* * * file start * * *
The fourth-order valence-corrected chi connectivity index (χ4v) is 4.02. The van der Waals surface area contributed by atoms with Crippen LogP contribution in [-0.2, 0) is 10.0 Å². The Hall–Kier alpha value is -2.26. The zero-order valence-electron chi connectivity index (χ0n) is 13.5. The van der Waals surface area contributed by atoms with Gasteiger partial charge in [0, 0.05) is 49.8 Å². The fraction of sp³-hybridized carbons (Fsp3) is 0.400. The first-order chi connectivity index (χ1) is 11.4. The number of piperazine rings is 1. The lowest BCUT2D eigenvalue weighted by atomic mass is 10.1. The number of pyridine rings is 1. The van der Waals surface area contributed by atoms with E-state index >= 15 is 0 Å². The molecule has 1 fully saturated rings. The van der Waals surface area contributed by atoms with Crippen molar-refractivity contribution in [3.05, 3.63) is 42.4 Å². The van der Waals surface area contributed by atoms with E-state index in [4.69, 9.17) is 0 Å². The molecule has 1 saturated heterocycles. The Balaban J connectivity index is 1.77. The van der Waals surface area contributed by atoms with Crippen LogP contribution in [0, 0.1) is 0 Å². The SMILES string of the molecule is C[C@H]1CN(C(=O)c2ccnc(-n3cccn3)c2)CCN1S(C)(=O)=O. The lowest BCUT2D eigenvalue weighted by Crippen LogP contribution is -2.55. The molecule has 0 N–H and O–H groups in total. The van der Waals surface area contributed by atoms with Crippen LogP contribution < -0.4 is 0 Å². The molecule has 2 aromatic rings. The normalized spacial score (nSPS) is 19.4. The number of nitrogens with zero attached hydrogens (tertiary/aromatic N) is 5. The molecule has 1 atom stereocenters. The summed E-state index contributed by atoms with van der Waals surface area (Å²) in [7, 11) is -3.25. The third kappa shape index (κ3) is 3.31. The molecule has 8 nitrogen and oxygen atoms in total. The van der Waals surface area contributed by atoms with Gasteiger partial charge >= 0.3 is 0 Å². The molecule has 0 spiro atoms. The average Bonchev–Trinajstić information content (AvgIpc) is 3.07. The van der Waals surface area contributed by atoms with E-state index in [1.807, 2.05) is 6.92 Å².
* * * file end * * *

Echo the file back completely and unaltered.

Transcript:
The fourth-order valence-corrected chi connectivity index (χ4v) is 4.02. The van der Waals surface area contributed by atoms with Crippen LogP contribution in [-0.2, 0) is 10.0 Å². The Hall–Kier alpha value is -2.26. The zero-order valence-electron chi connectivity index (χ0n) is 13.5. The van der Waals surface area contributed by atoms with Gasteiger partial charge in [0, 0.05) is 49.8 Å². The fraction of sp³-hybridized carbons (Fsp3) is 0.400. The first-order chi connectivity index (χ1) is 11.4. The number of piperazine rings is 1. The lowest BCUT2D eigenvalue weighted by atomic mass is 10.1. The number of pyridine rings is 1. The van der Waals surface area contributed by atoms with E-state index >= 15 is 0 Å². The molecule has 1 fully saturated rings. The van der Waals surface area contributed by atoms with Crippen molar-refractivity contribution in [3.05, 3.63) is 42.4 Å². The van der Waals surface area contributed by atoms with E-state index in [4.69, 9.17) is 0 Å². The molecule has 1 saturated heterocycles. The Balaban J connectivity index is 1.77. The van der Waals surface area contributed by atoms with Crippen LogP contribution in [0, 0.1) is 0 Å². The SMILES string of the molecule is C[C@H]1CN(C(=O)c2ccnc(-n3cccn3)c2)CCN1S(C)(=O)=O. The lowest BCUT2D eigenvalue weighted by Crippen LogP contribution is -2.55. The molecule has 0 N–H and O–H groups in total. The van der Waals surface area contributed by atoms with Crippen LogP contribution < -0.4 is 0 Å². The molecule has 2 aromatic rings. The normalized spacial score (nSPS) is 19.4. The number of nitrogens with zero attached hydrogens (tertiary/aromatic N) is 5. The molecule has 1 atom stereocenters. The summed E-state index contributed by atoms with van der Waals surface area (Å²) in [7, 11) is -3.25. The third kappa shape index (κ3) is 3.31. The molecule has 8 nitrogen and oxygen atoms in total. The van der Waals surface area contributed by atoms with Gasteiger partial charge >= 0.3 is 0 Å². The molecule has 0 spiro atoms. The average Bonchev–Trinajstić information content (AvgIpc) is 3.07. The van der Waals surface area contributed by atoms with E-state index in [1.807, 2.05) is 6.92 Å².